Posted on 05/09/2022 by Melanie Comerford

What is Behavioural Marketing?

Behavioural marketing is a type of marketing strategy that focuses on the actions that a user takes when visiting your platforms, be it your website, email campaigns, ads or social media pages. By analysing the unique behaviour of your users, you are then able to paint a more complete picture of them and what they are really searching for when interacting with your brand.

Have you ever searched for something on the web, and then received an advert for something related to it a couple of days later? No, this isn’t a coincidence, it’s an example of behavioural marketing in action.   

How Does Behavioural Marketing Work?

Behavioural marketing is especially valuable as it allows you to target very specific groups of people and turn them into leads. In a world that is full of ads, popups and ways to generate customers, it isn’t always the best idea to run a campaign in the hope that someone might interact with it. 

Instead, behavioural marketing will take into account other aspects of the user’s behaviour, such as their browsing and search history, IP address and cookies. Information on what they are looking at, how long they spent looking at a product or whether they added anything to their basket is all collected and sent to the ad server. This information is then used to generate a clearer picture of who your customer is and what they are really looking for.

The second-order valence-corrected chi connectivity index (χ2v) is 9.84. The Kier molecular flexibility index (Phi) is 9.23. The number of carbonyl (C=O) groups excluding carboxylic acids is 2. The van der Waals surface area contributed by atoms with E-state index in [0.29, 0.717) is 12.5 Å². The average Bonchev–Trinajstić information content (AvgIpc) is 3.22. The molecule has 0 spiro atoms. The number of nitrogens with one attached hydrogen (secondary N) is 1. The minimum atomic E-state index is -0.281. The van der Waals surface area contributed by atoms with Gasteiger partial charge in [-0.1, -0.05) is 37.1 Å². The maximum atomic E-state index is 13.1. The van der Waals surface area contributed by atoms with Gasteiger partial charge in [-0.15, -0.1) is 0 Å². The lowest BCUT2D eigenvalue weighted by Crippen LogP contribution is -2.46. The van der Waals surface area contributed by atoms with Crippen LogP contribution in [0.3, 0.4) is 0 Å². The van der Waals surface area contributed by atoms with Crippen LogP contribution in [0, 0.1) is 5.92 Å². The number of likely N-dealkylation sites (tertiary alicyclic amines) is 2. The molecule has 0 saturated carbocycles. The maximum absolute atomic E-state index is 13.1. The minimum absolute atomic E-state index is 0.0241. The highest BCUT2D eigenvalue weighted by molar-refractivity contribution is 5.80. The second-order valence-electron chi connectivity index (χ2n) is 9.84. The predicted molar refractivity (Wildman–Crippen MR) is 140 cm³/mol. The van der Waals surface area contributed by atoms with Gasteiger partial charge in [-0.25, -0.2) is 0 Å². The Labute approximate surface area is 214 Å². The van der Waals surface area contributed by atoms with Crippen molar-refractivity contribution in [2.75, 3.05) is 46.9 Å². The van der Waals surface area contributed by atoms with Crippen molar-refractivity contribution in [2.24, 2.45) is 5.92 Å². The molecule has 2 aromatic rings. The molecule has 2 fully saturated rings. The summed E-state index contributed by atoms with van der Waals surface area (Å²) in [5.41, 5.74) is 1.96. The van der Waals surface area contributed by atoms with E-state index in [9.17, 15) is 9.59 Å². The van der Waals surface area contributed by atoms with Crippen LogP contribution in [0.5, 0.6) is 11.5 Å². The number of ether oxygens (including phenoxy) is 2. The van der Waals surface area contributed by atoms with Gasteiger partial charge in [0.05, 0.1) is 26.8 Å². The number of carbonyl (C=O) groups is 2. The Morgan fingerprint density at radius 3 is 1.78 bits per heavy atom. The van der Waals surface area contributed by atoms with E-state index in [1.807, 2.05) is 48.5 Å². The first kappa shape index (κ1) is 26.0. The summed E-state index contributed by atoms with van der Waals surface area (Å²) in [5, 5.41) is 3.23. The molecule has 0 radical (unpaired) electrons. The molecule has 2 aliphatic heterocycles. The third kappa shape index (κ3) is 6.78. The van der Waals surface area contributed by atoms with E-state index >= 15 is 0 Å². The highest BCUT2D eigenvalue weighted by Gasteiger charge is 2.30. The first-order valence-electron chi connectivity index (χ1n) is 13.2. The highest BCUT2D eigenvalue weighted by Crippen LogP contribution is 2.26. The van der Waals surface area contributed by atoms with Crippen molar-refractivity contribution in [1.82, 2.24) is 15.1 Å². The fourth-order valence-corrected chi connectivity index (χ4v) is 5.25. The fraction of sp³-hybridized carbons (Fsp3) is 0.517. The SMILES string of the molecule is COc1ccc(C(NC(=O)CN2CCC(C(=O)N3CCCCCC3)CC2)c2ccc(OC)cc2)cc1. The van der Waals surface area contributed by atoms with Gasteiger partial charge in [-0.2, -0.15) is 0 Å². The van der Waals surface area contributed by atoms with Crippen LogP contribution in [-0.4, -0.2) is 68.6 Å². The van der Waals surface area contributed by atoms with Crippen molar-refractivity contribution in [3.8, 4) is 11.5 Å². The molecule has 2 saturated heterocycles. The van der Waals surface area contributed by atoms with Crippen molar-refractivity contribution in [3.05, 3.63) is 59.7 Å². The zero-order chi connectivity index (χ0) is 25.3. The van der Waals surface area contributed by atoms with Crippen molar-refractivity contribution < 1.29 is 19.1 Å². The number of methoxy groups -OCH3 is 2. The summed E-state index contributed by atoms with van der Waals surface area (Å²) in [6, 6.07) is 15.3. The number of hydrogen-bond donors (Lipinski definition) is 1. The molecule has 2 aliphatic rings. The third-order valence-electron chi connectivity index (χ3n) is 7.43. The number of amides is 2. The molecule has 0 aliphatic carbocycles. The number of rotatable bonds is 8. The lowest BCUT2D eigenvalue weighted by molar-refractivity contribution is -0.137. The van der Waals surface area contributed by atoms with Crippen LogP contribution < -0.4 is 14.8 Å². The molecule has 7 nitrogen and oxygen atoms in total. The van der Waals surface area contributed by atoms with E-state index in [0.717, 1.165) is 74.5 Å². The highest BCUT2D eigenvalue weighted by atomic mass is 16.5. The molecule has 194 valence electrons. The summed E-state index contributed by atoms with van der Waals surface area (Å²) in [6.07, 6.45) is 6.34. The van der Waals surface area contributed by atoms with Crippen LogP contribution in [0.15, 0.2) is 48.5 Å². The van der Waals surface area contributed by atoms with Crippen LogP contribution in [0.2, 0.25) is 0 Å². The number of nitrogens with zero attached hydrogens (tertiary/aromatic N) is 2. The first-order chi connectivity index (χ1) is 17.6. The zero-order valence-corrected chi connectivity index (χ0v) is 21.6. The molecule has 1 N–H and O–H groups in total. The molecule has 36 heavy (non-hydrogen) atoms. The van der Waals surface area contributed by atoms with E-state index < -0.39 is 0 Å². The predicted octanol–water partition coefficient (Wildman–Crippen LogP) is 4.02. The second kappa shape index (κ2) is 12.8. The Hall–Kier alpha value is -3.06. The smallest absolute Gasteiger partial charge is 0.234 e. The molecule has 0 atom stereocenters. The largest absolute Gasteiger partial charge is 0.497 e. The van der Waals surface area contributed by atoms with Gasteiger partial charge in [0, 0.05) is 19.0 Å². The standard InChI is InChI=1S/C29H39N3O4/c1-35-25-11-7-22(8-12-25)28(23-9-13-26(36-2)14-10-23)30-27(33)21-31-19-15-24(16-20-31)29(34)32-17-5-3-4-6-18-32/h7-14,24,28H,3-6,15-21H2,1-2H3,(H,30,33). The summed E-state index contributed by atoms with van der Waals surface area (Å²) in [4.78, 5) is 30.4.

Woman doing online shopping at cafe,

Behavioural Marketing vs Contextual Marketing

Where behavioural marketing targets specific users based on their online behaviour, contextual marketing will display an ad alongside content that is deemed to be relevant. An excellent example of this is if you were buying a new guitar, you may see ads at the side of your screen for guitar accessories or music lessons. Machine learning is used to ensure that the ad is relevant to the on-page content to maximise the conversion rate. 

Both behavioural marketing and contextual marketing are valuable forms of advertising as they are both used to put related ads in front of users at the right time. What’s more, they are both highly dynamic and will become better equipped at finding the right customers as they gather more information. Despite these similarities and the end goal being the same, behavioural and contextual marketing are very different in how they choose the right place for an ad. Let’s explore this more: